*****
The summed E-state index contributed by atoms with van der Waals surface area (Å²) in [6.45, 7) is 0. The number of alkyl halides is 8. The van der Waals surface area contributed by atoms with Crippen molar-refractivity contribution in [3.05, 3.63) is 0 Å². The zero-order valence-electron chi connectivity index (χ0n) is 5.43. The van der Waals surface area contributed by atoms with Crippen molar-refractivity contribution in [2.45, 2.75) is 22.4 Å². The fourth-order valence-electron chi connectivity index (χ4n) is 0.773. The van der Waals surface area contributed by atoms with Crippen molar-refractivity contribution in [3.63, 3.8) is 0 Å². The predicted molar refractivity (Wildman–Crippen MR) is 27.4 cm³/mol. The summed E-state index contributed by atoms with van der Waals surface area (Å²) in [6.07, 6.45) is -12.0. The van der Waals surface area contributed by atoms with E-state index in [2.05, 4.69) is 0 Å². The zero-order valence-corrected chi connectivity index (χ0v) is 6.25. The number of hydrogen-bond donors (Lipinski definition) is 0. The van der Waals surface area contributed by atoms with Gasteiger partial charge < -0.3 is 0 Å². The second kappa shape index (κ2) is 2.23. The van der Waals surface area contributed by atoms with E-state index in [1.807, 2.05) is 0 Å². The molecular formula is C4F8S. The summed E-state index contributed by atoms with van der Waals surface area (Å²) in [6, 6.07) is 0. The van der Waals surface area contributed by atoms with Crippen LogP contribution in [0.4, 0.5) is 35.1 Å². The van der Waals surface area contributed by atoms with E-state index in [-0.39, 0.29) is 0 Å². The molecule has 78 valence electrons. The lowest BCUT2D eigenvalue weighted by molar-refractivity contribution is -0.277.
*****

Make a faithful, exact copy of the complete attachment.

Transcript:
The summed E-state index contributed by atoms with van der Waals surface area (Å²) in [6.45, 7) is 0. The number of alkyl halides is 8. The van der Waals surface area contributed by atoms with Crippen molar-refractivity contribution in [3.05, 3.63) is 0 Å². The zero-order valence-electron chi connectivity index (χ0n) is 5.43. The van der Waals surface area contributed by atoms with Crippen molar-refractivity contribution in [2.45, 2.75) is 22.4 Å². The fourth-order valence-electron chi connectivity index (χ4n) is 0.773. The van der Waals surface area contributed by atoms with Crippen molar-refractivity contribution in [3.63, 3.8) is 0 Å². The predicted molar refractivity (Wildman–Crippen MR) is 27.4 cm³/mol. The summed E-state index contributed by atoms with van der Waals surface area (Å²) in [6.07, 6.45) is -12.0. The van der Waals surface area contributed by atoms with E-state index in [2.05, 4.69) is 0 Å². The zero-order valence-corrected chi connectivity index (χ0v) is 6.25. The number of hydrogen-bond donors (Lipinski definition) is 0. The van der Waals surface area contributed by atoms with Gasteiger partial charge < -0.3 is 0 Å². The second kappa shape index (κ2) is 2.23. The van der Waals surface area contributed by atoms with E-state index in [1.807, 2.05) is 0 Å². The molecular formula is C4F8S. The summed E-state index contributed by atoms with van der Waals surface area (Å²) in [6, 6.07) is 0. The van der Waals surface area contributed by atoms with Crippen LogP contribution in [0.4, 0.5) is 35.1 Å². The van der Waals surface area contributed by atoms with E-state index in [-0.39, 0.29) is 0 Å². The molecule has 78 valence electrons. The lowest BCUT2D eigenvalue weighted by molar-refractivity contribution is -0.277.